The building’s main attraction, however, is the meticulously organized warehouse in its back section, where Strange merchandise (such as $100 football jerseys, $25 drinking flasks and $20 ladies panties), tour stage sets and promotional items are housed, and where a mirrored wall dubs as a rehearsal corner. Plus, there’s a large back parking lot, which houses 23 fully wrapped vehicles used for touring and promotional purposes. Nearly all of SM’s business is taken care of under one roof, except for O’Guin’s screen-printing and bus-wrapping companies, which are housed elsewhere in Kansas City. While many independent labels rely on their distributor to manufacture their physical CDs, Strange Music bypasses Fontana and outsources the task to an independent manufacturer, who they have a partnership with. “We believe in cutting out the middleman,” says O’Guin.
It’s that airtight business sense that has enabled O’Guin to earn the respect of all those around him. There’s something to be said about a CEO who enforces a nine-page tour rule book, which includes fines for a variety
of offenses (quiet time on buses, starting at 3 a.m.; no drugs onboard; no stealing hotel pillows). After three offenses, the wrongdoer is off the tour. Everyone on the bill, including the non-Strange acts (such as Murs and Slaughterhouse, who have accompanied the label on tours in the past), is held accountable. Amounts vary from $250 to $1,000 and fines increase per infraction. If the same rule is violated three times, the artist is removed from the tour. At the end of the tour, the money raised from fines is donated to a charity of the artist’s choice. “If [Travis] wasn’t like that, we’d be a lot sloppier,” says Calhoun. “If not for him, we could easily not be where we’re at right now.”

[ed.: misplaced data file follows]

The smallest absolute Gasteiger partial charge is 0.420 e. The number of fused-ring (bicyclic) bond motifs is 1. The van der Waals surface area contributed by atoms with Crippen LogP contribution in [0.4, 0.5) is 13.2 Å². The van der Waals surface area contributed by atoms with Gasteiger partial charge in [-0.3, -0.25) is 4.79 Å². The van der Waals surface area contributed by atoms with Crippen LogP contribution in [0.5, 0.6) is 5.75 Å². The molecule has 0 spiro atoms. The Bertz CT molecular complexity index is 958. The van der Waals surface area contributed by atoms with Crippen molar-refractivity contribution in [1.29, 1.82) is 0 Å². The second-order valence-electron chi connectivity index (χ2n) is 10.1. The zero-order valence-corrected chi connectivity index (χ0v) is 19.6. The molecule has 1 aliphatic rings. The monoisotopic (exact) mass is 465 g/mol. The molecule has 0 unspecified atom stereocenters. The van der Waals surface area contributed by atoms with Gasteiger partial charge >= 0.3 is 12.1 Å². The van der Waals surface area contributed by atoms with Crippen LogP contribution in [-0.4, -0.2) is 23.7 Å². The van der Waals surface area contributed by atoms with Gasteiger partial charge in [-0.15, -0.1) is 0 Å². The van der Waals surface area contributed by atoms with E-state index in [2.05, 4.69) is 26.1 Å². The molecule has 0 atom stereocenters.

As the packed crowd inside Liberty Hall grows impatient, chants of “K.C., Mo! Ohhhh, ohh!” (that’s for Kansas City, Missouri) erupt. Minutes later, the headliner makes his grand entrance, bursting through the graveyard stage
set’s brick wall and immediately breaking out in a rapid-fire flow that’d leave Twista in amazement. After a few quick-tongued bars, Tech abruptly stops and freezes, arms stretched outward, taking in the thunderous applause.
A packed Liberty Hall is officially under his control.
During the entire show, the energy never dies, nor does the level of performance. Tech, Krizz and Kutt engage in some Michael Jackson–esque choreography and Bloodwalk dances (Tech makes no qualms about growing up in a Blood-gang environment). A mosh pit full of bombastic White kids breaks out to the sounds of “Ghetto Love.” “Areola,” the crew’s Miami-bass-inspired joke song, recorded under the guise of “816 Boys” (in honor of the Kansas City, Missouri, area code), inspires some ladies to fl ash their breasts while hoisted atop friends’ shoulders. One particular female, partially naked from the waist up, receives a hug from Tecca Nina, which sends her into near convulsions.
It’s business as usual for Strange Music. Today, Lawrence, Kansas; next stop, maybe worldwide domination, albeit one venue at a time. “This music game is a popularity contest,” says Tech. “While everybody is doing their popularity thing, I’m gaining all these people in all these towns. So when we do reach that higher level, where I’m doing the Grammy Awards, they’re gonna wonder why everybody knows all the music already.
“All I can say is, don’t let us get on radio or television,” he adds. “If we do, the industry is going to have some problems.”
Y’all have been warned.